Fitness trainers who take their classes and exercise equipment to parks and beaches in Santa Monica could soon have to set up shop elsewhere.
The Santa Monica City Council directed staff April 10 to explore options for possibly regulating non-city sponsored fitness classes and “boot camps” in parks and the beach.
Staff have received complaints from community members that exercise groups working out in popular places such as Palisades Park and the beach have been impacting their use of the area with large equipment and by blocking walkways and other spaces.
Some park users have argued that the classes attach exercise bands to light poles, picnic tables and trees, prevent them from being able to use seating areas and trainers yell loudly to motivate their athletes.
“There’s a whole range of things people have consistently called and asked us to do something about,” said Julie Silliman, spokeswoman with the Community and Cultural Services Department.
In some cases, other commercial classes have complained that fitness groups are using city land for their business without compensation to the city.
“We’ve been receiving lots of complaints where instructors and companies have been profiting using city land for non-city sponsored classes,” Community and Cultural Services Department Director Karen Ginsberg told the council.
The City Council approved an ordinance consolidating and improving outdated sections of the municipal code regarding use of city parks and the beach.
In an effort to allay the concerns, staff were asked to return with options for addressing the proliferation of fitness classes and boot camps in parks and beaches.
Many workout groups have moved to the northern part of Palisades Park and the beach in recent years after the city banned the use of exercise equipment on the Fourth Street median near another highly popular spot, the stairs by Adelaide Drive.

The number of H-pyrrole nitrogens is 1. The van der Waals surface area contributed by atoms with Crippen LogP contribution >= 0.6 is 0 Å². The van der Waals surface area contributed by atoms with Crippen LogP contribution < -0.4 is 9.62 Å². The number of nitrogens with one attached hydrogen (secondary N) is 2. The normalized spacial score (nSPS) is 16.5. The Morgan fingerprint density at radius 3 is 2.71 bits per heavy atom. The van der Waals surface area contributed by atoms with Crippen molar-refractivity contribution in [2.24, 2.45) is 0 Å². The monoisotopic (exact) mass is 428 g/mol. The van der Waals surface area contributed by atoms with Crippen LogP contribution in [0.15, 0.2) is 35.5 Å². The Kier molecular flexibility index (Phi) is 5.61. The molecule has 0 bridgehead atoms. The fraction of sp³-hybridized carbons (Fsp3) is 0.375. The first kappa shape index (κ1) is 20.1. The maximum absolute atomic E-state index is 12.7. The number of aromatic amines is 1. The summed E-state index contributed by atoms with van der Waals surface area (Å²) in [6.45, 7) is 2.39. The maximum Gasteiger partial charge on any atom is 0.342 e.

Ginsberg told the council about concerns with the use of large equipment such as massage tables, big tires and weights causing damage to park facilities, particularly grass. Staff recommended that equipment that is longer than four feet and weighing more than 25 pounds be banned from parks and beaches, but the council requested further study on the issue.
Currently, the only law in place that could regulate commercial fitness classes’ use of park and beach facilities is a prohibition on vending.
City Councilman Bobby Shriver said the city needs to be careful about regulating people’s use of the beach and he wants to ensure that individuals are not inhibited from exercising with small weights and yoga mats.
“I hope that whatever we pass finally will not prevent people from exercising in the park,” Shriver cautioned. “I want to make sure we don’t overreach on this.”
Silliman said her department is not looking for ways to prevent people from using the parks for workouts but they hope to establish a system that formalizes how the classes are conducted and works for everyone. Many of the fitness groups have been open to such improvements, she added.
“The goal is not to stop people from exercising; people should be using the parks for that. We want to develop a reasonable system that makes everyone happy,” she said.